June 6, 2008
After sitting through a few classes and meetings I decide to take a walk through the village. The Africans I have met seem to have a very hard time understanding the concept of pleasure-walking but I assure Angeline (26, the Zimbabwean maid) that I am fine and will be back in about an hour.
I walk past the school and two small tuck shops selling soap, sodas and canned foods. As I approach the main road people who I’ve never met shout my name and make a valiant effort to sell me a dozen watermelon. I assure them I will be their best customer once I’ve moved in but they persist: “It’s nice Bontle… so nice… you try it now.”
Mme Elistab pulls up in her baby blue truck and saves me from the watermelon hagglers. I tell her I’m walking to the primary school across town. Despite the fact that it’s three in the afternoon and “across town” is just half a mile, Mme Elistab calls a boy to walk with me. The boy is heading for a haircut but obliges to take me half way and I wish Mme Elistab goodbye in the customary form:
“Ke a le bog a, mme” (thank you, madame) Hands clasped, small bow.
She returns the thanks.
“Tsamya sentle, mme” (Go well, madame)
She wishes me the same.
“Go siame, mme” (Good bye madame)
The boy walks me ten minutes before we reach a group of young girls who agree to take me the rest of the way. They range in age between 9 and 12 and speak impeccable English.
Earlier in the day I had spoken with several teachers who all assured me their students were well behaved, intelligent, moral and happy. In my first meeting the Guidance Counselor and Headmaster assured me that poverty was minimal in Kumakwane and the local social worker was actively involved in making sure the orphans and vulnerable children were well cared for. Alcohol abuse was rare and pregnant students were counseled and assisted in every way possible. I smiled at my new colleagues and praised them for their success.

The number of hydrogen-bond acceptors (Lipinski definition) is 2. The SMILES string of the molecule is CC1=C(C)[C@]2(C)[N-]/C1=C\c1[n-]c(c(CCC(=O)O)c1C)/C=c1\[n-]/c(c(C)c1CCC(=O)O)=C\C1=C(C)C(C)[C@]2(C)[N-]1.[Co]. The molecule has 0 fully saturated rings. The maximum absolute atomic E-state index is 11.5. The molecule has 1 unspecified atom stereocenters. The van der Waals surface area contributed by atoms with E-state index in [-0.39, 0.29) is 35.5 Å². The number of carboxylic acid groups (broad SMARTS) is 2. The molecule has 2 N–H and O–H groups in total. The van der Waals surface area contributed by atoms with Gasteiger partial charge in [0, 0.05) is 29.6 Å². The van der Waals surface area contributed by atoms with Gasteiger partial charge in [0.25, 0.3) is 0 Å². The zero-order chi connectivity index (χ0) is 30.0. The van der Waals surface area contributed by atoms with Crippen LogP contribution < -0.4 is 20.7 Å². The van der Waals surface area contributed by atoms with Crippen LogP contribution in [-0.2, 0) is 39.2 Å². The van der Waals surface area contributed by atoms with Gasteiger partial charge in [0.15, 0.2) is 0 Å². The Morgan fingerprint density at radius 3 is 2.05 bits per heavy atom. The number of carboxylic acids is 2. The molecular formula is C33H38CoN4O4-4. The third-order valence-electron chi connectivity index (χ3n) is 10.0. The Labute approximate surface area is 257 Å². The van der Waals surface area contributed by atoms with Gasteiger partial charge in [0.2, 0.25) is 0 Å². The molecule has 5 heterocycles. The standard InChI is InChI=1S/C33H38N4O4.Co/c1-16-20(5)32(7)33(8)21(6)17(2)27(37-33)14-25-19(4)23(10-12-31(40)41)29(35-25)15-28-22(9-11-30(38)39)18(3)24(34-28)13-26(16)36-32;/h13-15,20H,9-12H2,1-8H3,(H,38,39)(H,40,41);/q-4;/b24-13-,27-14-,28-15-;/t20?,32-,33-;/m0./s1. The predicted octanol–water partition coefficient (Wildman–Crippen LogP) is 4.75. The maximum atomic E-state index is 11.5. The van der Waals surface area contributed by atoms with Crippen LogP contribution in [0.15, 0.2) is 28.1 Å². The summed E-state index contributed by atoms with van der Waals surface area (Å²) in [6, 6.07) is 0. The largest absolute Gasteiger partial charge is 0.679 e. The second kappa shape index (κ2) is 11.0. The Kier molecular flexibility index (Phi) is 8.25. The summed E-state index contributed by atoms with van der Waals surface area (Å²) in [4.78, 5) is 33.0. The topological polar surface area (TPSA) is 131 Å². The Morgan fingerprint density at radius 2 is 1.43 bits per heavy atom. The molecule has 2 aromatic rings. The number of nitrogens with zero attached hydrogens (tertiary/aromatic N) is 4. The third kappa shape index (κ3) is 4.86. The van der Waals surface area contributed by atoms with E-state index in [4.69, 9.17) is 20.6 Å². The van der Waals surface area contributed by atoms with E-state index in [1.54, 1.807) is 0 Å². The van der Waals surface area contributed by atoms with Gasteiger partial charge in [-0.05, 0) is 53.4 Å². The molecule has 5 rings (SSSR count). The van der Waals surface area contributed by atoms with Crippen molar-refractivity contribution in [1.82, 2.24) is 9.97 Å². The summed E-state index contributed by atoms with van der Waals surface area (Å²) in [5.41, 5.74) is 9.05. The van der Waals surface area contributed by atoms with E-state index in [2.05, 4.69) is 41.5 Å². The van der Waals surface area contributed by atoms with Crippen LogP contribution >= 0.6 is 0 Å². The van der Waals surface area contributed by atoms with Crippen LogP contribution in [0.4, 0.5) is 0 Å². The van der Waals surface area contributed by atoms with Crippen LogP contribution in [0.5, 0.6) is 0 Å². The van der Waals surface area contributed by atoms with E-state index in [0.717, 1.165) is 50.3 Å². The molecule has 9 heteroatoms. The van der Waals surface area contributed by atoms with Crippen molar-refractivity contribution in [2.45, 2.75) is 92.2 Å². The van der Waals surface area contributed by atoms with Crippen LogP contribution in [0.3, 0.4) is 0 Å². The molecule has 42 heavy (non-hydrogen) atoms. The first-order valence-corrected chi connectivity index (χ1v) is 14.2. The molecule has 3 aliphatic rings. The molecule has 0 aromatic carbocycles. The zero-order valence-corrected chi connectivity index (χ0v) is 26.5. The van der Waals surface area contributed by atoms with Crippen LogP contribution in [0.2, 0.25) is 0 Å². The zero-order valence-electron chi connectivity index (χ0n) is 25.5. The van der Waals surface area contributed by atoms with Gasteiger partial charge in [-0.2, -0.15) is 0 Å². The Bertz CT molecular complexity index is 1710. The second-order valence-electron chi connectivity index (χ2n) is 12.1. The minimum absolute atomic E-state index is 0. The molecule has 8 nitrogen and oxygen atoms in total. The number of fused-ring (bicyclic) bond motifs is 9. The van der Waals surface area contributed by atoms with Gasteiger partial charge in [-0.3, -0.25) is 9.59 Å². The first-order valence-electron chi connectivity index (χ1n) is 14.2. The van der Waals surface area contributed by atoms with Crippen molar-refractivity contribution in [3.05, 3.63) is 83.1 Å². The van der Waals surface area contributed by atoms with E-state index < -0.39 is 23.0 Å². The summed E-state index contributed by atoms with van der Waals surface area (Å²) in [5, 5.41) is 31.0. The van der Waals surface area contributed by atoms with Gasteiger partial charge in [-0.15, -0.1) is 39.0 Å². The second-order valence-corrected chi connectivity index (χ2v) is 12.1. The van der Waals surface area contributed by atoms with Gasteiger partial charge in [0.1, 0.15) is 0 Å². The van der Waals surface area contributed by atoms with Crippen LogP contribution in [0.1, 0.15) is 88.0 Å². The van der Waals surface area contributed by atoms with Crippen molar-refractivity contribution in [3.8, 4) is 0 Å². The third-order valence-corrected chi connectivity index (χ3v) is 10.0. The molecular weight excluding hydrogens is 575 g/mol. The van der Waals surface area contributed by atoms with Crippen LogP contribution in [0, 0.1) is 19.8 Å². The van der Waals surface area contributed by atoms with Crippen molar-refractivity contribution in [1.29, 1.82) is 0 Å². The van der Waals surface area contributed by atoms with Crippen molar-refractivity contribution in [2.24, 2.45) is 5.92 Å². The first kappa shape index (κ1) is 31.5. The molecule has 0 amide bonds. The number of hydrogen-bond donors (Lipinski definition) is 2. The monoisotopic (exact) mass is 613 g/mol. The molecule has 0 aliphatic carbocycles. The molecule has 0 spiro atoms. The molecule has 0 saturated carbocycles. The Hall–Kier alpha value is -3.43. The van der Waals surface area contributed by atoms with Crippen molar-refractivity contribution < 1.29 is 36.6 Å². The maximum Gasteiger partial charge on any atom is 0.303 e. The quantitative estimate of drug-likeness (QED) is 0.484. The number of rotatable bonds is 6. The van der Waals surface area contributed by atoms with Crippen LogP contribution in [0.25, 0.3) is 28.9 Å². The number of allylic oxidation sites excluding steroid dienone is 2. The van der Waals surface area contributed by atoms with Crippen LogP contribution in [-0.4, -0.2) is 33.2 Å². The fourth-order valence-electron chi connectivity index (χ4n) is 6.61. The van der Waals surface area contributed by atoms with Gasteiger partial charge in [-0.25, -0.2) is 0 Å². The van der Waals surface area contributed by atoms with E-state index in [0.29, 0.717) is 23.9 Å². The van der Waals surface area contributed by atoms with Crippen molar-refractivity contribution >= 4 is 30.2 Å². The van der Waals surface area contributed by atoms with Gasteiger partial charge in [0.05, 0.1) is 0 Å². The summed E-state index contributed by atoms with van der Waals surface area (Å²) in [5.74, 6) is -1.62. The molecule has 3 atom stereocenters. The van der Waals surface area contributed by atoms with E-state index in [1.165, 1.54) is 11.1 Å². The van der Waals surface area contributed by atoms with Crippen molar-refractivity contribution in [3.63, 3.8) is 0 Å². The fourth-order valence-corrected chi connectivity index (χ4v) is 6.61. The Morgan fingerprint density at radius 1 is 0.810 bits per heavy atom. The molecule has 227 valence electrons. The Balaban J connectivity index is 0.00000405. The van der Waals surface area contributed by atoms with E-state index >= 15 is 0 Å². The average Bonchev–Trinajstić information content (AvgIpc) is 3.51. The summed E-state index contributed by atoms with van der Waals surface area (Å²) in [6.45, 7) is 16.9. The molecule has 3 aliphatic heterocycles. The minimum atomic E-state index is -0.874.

Walking through the village I remember back to the suffering I’d seen in Olibukom and feel frustrated. How could they have placed me in a village that needs so little when the rest of the country is struggling to stay alive?
The girls walk me through the school yard and correct my Setswana as I stop to greet people. They ask to touch my hair and agree to draw me a map of the village. The oldest girl tells me she’ll be enrolled at the Secondary School in just a year…
Are you a teacher? She asks.
Do you beat?
Do you punish?
That’s good. Punishment is better than beatings.
The little girls describe the beatings to me. They show me the area where they line up to be whipped. They talk about the offenses: standing on a particular part of the cement walkway, forgetting their books, not bringing enough tin cans to win the competition, getting a math answer wrong.
My curiosity inspires further details. The dry classes, the teacher who slaps their faces, the lack of food for twelve hours. By the time they’ve walked me back to the road I am nauseous.
They smile and stroke my hair before waving goodbye. I walk away discouraged and inspired and exhausted and stirred. I walk alone for two more hours before returning home.
Sometimes need does not manifest itself in statistics or authority or poverty. Sometimes need is more subtle.
When I reach the yard I see they’ve finished attaching my doors and windows. My place here taking shape.